Good news indeed, especially since during and after this drama played out, the preparations for finally settling the caisson into its new home were nearing completion. Brick piers were built to support the weight above for the time ahead when the air pressure will be shut off so the remaining space could be filled with concrete.
About this time, strong smell of turpentine is detected at the top of the caisson along with a frothy brown liquid.
Back to panic mode. Roebling and his chief mechanic took another look at the fire damage and realized that it may reach farther than they'd expected. In any case, it was obvious that lots of compressed air was being lost through the timbers.
The thought was this: They'd pump concrete (a grout really) into the main hole as well as the two-hundred holes that had been drilled up into things over the past few weeks.
Roebling devised a pump with a cylinder and a piston that, when a screw jack applied pressure, the grout would be forced through a 1/4" pipe and into the void.
Slow going as you may imagine. When all was said and done, they'd pumped six-hundred cubic feet of concrete. Those in the trades would refer to this by cubic yards, in this case, twenty two and change. 
Another way to look at it: It's just a little shy of four mix-trucks worth - or forty-five tons
Trucks like this one.
A giant, collective sigh of relief was expressed and, since the caisson was finally at its destination and the brick piers were in place, Roebling decided to cut off the compressed air so they could all bask in their handiwork.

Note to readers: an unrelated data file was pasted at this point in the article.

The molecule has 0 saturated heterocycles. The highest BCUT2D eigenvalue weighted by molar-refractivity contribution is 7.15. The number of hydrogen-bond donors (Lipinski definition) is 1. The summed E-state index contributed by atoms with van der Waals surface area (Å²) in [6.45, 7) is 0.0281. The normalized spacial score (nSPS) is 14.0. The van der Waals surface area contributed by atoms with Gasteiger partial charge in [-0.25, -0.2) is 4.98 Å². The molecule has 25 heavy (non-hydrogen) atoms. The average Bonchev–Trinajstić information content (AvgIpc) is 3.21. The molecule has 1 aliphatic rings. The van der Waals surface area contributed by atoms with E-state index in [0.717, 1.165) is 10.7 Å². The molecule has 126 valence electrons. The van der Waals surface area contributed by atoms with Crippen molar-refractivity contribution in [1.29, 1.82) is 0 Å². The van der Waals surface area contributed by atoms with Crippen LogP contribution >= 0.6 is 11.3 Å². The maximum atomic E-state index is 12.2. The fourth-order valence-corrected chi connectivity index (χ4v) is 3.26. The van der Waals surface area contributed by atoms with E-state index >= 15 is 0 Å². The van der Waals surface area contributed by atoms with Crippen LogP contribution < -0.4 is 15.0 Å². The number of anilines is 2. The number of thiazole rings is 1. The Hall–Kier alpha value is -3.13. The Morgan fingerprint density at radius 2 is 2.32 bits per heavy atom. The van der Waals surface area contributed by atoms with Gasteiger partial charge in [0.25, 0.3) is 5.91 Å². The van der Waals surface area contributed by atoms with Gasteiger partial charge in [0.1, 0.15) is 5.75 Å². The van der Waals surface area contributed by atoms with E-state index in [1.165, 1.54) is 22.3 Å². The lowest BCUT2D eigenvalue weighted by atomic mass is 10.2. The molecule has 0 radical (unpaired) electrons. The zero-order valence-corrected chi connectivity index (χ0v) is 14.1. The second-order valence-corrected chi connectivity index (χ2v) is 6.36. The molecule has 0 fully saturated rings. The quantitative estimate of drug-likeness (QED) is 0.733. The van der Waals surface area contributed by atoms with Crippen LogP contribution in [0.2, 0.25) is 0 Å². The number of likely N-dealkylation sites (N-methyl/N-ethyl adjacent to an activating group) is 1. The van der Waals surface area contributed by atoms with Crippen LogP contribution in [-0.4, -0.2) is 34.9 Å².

He then ordered that a six-foot hole be cut into the ceiling of the caisson so that the effects of the fire and its brilliant repair could be examined.
Turned out - the concrete had been very effective. It had completely filled-in all the labyrinthine passages that the fire had eaten - but it'd left a nice, crunchy, structurally-unsound, charcoal layer an inch of two thick around it all.
Out came those forty-five tons of mud and the task then became "gigantic dentistry".
All the charcoal had to be scraped out and the voids filled.
For three full months, eighteen carpenters worked 'round the clock clearing away the charcoal and filling in the gaps.
Small spaces would be filled - again - with concrete while the larger were filled with timber.
The ragged edges were chiseled square and new sticks - again southern yellow pine, 12"x12",  in lengths of eight to ten feet - were snaked up into the mess above and bolted in place.
So, even though the caisson was virtually in its home since December, the final repairs weren't  finished until March 6, 1871.
Five days later, the caisson was filled with concrete and that end of the great bridge was settled.
Apparently, it's still there. But, as they used to say: "I ain't never lost nothing in New York" so I can't personally verify.